Confirmed: climate change increases bushfire risk
As Australia’s bushfire crisis continues to rage, so too does the debate on whether or not climate change has played any role in this national tragedy. Seeking to answer this question once and for all, scientists from the University of East Anglia (UEA), Met Office Hadley Centre, University of Exeter, Imperial College London and CSIRO Oceans and Atmosphere conducted a Rapid Response Review of 57 peer-reviewed papers published since the IPCC’s Fifth Assessment Report in 2014.
The literature review was carried out using the new ScienceBrief online platform, set up by UEA’s Tyndall Centre for Climate Change Research, which aims to make sense of peer-reviewed publications in a rapid and transparent way. The results? All the studies show links between human-induced climate change and increased frequency or severity of fire weather — periods with a high fire risk due to a combination of high temperatures, low humidity, low rainfall and often high winds — though some note anomalies in a few regions.
The work confirms that rising global temperatures, more frequent heatwaves and associated droughts in some regions increase the likelihood of wildfires by stimulating hot and dry conditions, promoting fire weather, which can be used as an overall measure of the impact of climate change on the risk of fires occurring. Observational data shows that fire weather seasons have lengthened across approximately 25% of the Earth’s vegetated surface, resulting in about a 20% increase in global mean length of the fire weather season.
“Overall, the 57 papers reviewed clearly show human-induced warming has already led to a global increase in the frequency and severity of fire weather, increasing the risks of wildfire,” said Dr Matthew Jones, Senior Research Associate at the Tyndall Centre.
“This has been seen in many regions, including the western US and Canada, southern Europe, Scandinavia and Amazonia. Human-induced warming is also increasing fire risks in other regions, including Siberia and Australia.
“However, there is also evidence that humans have significant potential to control how this fire risk translates into fire activity, in particular through land management decisions and ignition sources.”
At the global scale, burned area has decreased in recent decades, largely due to clearing of savannahs for agriculture and increased fire suppression. In contrast, burned area has increased in closed-canopy forests, likely in response to the dual pressures of climate change and forest degradation.
Co-author Professor Richard Betts, Head of Climate Impacts Research at the Met Office Hadley Centre and University of Exeter, said: “Fire weather does occur naturally but is becoming more severe and widespread due to climate change. Limiting global warming to well below 2°C would help avoid further increases in the risk of extreme fire weather.”
Professor Colin Prentice, Chair of Biosphere and Climate Impacts and Director of the Leverhulme Centre for Wildfires, Environment and Society, Imperial College London, added: “Wildfires can’t be prevented, and the risks are increasing because of climate change. This makes it urgent to consider ways of reducing the risks to people. Land planning should take the increasing risk in fire weather into account.”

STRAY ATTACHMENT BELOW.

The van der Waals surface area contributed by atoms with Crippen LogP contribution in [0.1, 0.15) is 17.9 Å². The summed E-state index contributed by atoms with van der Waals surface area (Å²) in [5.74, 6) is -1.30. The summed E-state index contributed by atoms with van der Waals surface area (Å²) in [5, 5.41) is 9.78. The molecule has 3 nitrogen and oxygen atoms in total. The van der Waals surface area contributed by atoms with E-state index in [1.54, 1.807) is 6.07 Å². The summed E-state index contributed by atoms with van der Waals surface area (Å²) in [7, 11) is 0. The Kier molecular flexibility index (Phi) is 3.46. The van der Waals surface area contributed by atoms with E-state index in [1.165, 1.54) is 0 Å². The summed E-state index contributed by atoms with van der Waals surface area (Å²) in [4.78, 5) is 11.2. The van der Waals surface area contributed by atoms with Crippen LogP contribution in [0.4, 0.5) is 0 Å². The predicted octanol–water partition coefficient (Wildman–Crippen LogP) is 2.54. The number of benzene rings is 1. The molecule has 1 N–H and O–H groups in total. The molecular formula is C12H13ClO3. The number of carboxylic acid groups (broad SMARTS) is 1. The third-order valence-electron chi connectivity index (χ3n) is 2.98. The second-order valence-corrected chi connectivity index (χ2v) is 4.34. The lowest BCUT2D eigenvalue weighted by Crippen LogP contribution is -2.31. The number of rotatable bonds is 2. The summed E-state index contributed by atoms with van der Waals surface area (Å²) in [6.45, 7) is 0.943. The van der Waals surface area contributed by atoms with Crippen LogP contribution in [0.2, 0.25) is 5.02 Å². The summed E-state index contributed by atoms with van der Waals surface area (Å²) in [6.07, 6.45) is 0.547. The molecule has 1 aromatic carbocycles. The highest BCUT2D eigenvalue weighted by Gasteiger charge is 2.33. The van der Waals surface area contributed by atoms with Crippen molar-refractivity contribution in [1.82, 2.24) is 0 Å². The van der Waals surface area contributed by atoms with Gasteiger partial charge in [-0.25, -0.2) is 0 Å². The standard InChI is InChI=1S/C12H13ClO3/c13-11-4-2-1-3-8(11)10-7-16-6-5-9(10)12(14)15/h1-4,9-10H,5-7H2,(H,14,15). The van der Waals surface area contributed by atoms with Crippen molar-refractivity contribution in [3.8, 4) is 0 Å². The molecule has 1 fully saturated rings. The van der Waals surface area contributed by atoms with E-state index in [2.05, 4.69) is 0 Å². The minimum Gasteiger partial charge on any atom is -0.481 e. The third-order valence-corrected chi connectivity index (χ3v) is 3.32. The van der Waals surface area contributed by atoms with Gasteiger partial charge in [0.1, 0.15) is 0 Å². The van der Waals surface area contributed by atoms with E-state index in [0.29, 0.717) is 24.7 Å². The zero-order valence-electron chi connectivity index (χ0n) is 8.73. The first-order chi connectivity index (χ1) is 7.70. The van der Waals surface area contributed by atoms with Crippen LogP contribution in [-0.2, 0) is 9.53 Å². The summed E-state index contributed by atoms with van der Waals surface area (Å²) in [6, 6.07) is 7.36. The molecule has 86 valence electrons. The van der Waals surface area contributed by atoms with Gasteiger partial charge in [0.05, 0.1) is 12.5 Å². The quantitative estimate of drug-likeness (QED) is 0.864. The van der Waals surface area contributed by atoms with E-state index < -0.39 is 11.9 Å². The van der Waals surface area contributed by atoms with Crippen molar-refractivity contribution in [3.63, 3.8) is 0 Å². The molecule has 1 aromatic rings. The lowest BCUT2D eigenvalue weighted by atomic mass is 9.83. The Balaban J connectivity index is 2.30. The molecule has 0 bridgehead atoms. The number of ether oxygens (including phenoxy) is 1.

So what’s the best course of action for Australia to take as it recovers and rebuilds from the fires? The country’s science and technology community has already come forth offering to mobilise its expertise, with Science & Technology Australia (STA) President Associate Professor Jeremy Brownlie saying the nation’s scientists stand “ready, willing and able” to help government and local communities in the months ahead.
“Australia needs high-quality scientific expertise at the table as key decisions are taken in the weeks, months, years ahead as we undertake recovery and rebuilding — and establish new systems and policies to mitigate future bushfire threats,” Assoc Prof Brownlie said.
He reiterated his offer at a roundtable of leading science bodies convened by Science Minister Karen Andrews, held on the day the Minister acknowledged that “every second spent discussing if climate change is real is a second we don’t spend addressing these issues”.
“We owe it to communities on the frontline of these terrifying bushfires to make every effort and deploy every piece of expertise and resource to tackle this existential challenge,” Assoc Prof Brownlie said.
“We want to work in close partnership with government to ensure the best evidence and knowledge informs policymaking to combat this threat.”
According to Assoc Prof Brownlie, Australia has deep research capabilities in bushfire mitigation, climate change, managing biodiversity, sustaining wildlife populations and ecosystems, water catchment management, and the physical and mental health of communities.
“We offer this depth and breadth of expertise to help minimise the long-term threat of the fires and to inform action to prevent future devastation from bushfires of this scale and nature.”
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